Breathing for Trumpet Playing
Since the trumpet is a wind instrument, and controlled by the breath, learning to breathe more efficiently will make trumpet playing easier, and help you sound better.
Now while all you have to do is breath in, and then breathe out (through the horn) to produce a tone, the quality of the breath does have a direct effect on your results. The main issue is that at some point during many players’ development (myself included), there can be a tendency to create an inhibiting amount of tension during the inhalation. This directly affects tone production. technique, and ease of playing.
This article is meant to help you improve the breath, and therefore your playing as a whole.
The Problem: You 🙂
As mentioned, the main culprit in a less-than-optimal breath is too much tension in the wrong places. Now, don’t get too down on tension, because it is not the enemy. Muscular tension is a necessary part of trumpet playing, and as such, not something to be abolished. It simply needs to be redirected to more appropriate parts of the body.
Think of physical, or muscular tension, and psychological tension as being two sides of the same coin. They are interrelated, and have a direct affect on one another. If you’re uptight, and concerned about your result, the body tightens up, and vice versa.
So! The big problem facing many trumpet players in the development of an efficient breath is:
Thinking too much about it.
Over-analysis is easy to do considering the importance of a proper breath. Not to mention the fact that there is so much (and seemingly conflicting) information regarding the subject. Should I breathe high? Low? Should or shouldn’t I raise the shoulders? Is there a special way to breathe for high notes? Etc, etc.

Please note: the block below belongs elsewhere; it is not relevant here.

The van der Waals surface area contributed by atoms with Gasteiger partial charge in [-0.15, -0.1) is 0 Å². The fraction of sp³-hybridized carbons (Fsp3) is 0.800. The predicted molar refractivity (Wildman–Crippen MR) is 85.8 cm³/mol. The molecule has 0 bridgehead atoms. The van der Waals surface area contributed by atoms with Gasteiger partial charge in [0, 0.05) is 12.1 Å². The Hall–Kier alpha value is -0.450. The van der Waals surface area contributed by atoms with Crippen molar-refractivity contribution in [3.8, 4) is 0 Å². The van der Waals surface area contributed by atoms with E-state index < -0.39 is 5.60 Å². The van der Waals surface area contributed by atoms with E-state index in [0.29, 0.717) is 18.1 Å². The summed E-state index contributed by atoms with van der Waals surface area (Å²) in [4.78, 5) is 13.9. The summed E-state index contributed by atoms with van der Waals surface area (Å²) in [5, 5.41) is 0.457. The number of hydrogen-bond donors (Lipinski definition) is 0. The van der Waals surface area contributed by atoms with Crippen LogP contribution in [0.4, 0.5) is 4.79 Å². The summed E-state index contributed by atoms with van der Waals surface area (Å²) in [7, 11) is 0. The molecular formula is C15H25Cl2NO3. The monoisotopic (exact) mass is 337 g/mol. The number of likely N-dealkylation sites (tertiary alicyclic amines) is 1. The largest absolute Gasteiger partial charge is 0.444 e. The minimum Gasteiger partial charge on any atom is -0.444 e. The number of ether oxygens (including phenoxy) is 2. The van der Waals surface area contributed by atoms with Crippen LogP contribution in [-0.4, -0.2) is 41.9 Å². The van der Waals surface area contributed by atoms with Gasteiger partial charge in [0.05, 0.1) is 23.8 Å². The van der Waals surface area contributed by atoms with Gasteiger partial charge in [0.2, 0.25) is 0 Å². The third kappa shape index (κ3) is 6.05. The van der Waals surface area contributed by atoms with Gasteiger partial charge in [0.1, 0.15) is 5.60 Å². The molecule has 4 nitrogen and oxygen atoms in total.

The Solution: Forget About It
First off, resign to the fact that you are not going to outsmart your body. Breathing is, in part, an involuntary action, and your brain already knows how to do it way better than you could ever “figure out” for yourself. Since thoughts about breathing are just getting in the way, the obvious solution is to then find a way to stop thinking so much about it.
How do you stop thinking about something?
Well, unless you have an uncommon amount of mental control, it may be difficult to simply “stop thinking about it.” Therefore, a more practical solution is to learn to place your focus elsewhere.
In trumpet playing, that elsewhere is on the sound.
The “Ins and Outs” of Breathing for Trumpet Playing
Select a note that is easy for you. Say a “G” in the staff.
Make sure you’re aware of what that pitch sounds like, either by conjuring up the note in your imagination, or, if you’re not yet able to do this, by playing the G, holding it out for a comfortable length of time, and letting the sound permeate your brain. Again, no need to “think” about it, just play the note and listen, like you would listen to someone during a conversation (that you are actually interested in).
Once the note sounds familiar to you, think of that sound, and visualize it flowing forward from your bell. With that mental imagery going, put your horn to your face to play, and breathe in that sound.
After relaxing for a moment, try it again. Think of the G flowing forward, and breathe in that sound. Keep experimenting with this until the mechanics of the inhalation fall into the background. If you notice yourself trying to achieve something, set the horn down, and come back later, after you’ve had a chance to refresh.
Once you’re able to forget about how you’re breathing, you’ll probably start to notice yourself drawing in more air with less effort. Nice! You are now allowing yourself to breathe more efficiently.